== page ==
A San Francisco biotech startup has managed to 3D print fake rhino horns that carry the same genetic fingerprint as the actual horn. It plans to flood Chinese market with these cheap horns to curb poaching.
embient, based in San Francisco uses keratin — a type of fibrous protein — and rhino DNA to produce a dried powder which is then 3D printed into synthetic rhino horns which is genetically and spectrographically similar to original rhino horns. The company plans to release a beer brewed with the synthetic horn later this year in the Chinese market.
The Chinese and Vietnamese rhino horn craze has caused an unprecedented surge in rhino poaching throughout Africa and Asia bringing the animal to the brink of extinction. In South Africa, home to 80 percent of Africa’s rhino population, 1,215 rhinos were killed in 2014.
Matthew Markus, CEO of Pembient says his company will sell rhino horns at one-eighth of the price of the original, undercutting the price poachers can get and forcing them out eventually. “We can produce a rhinoceros horn product that is actually more pure than what you can get from a wild animal. There are so many contaminants, pesticides, fallout from Fukishima. Rhino horn in the lab is as pure as that of a rhino of 2,000 years ago.”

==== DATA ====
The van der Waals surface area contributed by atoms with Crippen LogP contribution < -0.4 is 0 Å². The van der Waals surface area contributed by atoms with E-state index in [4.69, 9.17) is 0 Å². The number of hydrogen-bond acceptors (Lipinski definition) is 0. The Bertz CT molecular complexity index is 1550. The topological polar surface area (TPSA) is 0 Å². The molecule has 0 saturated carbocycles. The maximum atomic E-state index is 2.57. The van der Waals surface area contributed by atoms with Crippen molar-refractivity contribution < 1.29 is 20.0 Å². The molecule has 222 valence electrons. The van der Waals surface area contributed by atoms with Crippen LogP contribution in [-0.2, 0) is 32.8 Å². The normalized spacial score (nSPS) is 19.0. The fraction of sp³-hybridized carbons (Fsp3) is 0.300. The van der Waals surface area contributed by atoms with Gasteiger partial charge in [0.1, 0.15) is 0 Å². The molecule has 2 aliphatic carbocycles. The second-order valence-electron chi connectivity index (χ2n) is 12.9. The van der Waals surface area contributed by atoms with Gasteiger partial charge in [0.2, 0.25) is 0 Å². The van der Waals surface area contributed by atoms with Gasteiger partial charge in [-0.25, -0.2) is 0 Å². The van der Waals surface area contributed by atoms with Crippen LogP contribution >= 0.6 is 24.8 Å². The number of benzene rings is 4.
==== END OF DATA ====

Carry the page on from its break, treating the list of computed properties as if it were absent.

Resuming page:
However, conservative groups are skeptical about the success of synthetic horn and may actually have harmful long term effects in combating the illicit trade. Susie Ellis, Executive director of International Rhino Foundation says, “Selling synthetic horn does not reduce the demand for rhino horn [and] could lead to more poaching because it increases the demand for “the real thing.” In addition, production of synthetic horn encourages its purported medicinal value, even though science does not support any medical benefits.”